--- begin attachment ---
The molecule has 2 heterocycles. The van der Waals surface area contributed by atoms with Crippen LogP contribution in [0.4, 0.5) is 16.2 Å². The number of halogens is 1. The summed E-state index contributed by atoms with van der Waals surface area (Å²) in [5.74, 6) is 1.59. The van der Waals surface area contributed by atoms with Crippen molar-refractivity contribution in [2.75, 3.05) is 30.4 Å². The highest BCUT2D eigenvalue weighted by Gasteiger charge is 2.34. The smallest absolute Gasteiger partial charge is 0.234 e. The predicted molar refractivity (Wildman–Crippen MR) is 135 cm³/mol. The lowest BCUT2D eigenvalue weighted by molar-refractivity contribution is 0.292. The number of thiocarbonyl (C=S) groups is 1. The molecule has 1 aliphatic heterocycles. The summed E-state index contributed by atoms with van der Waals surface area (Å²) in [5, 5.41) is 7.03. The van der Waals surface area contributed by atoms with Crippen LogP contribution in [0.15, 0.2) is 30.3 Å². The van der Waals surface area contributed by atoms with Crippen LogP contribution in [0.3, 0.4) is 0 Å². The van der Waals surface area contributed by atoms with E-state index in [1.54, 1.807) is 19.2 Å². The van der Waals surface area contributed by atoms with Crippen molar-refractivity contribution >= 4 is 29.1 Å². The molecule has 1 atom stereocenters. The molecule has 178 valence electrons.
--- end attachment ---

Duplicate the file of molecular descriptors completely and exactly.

The molecule has 2 heterocycles. The van der Waals surface area contributed by atoms with Crippen LogP contribution in [0.4, 0.5) is 16.2 Å². The number of halogens is 1. The summed E-state index contributed by atoms with van der Waals surface area (Å²) in [5.74, 6) is 1.59. The van der Waals surface area contributed by atoms with Crippen molar-refractivity contribution in [2.75, 3.05) is 30.4 Å². The highest BCUT2D eigenvalue weighted by Gasteiger charge is 2.34. The smallest absolute Gasteiger partial charge is 0.234 e. The predicted molar refractivity (Wildman–Crippen MR) is 135 cm³/mol. The lowest BCUT2D eigenvalue weighted by molar-refractivity contribution is 0.292. The number of thiocarbonyl (C=S) groups is 1. The molecule has 1 aliphatic heterocycles. The summed E-state index contributed by atoms with van der Waals surface area (Å²) in [5, 5.41) is 7.03. The van der Waals surface area contributed by atoms with Crippen LogP contribution in [0.15, 0.2) is 30.3 Å². The van der Waals surface area contributed by atoms with Crippen LogP contribution in [0.3, 0.4) is 0 Å². The van der Waals surface area contributed by atoms with E-state index in [1.54, 1.807) is 19.2 Å². The van der Waals surface area contributed by atoms with Crippen molar-refractivity contribution >= 4 is 29.1 Å². The molecule has 1 atom stereocenters. The molecule has 178 valence electrons.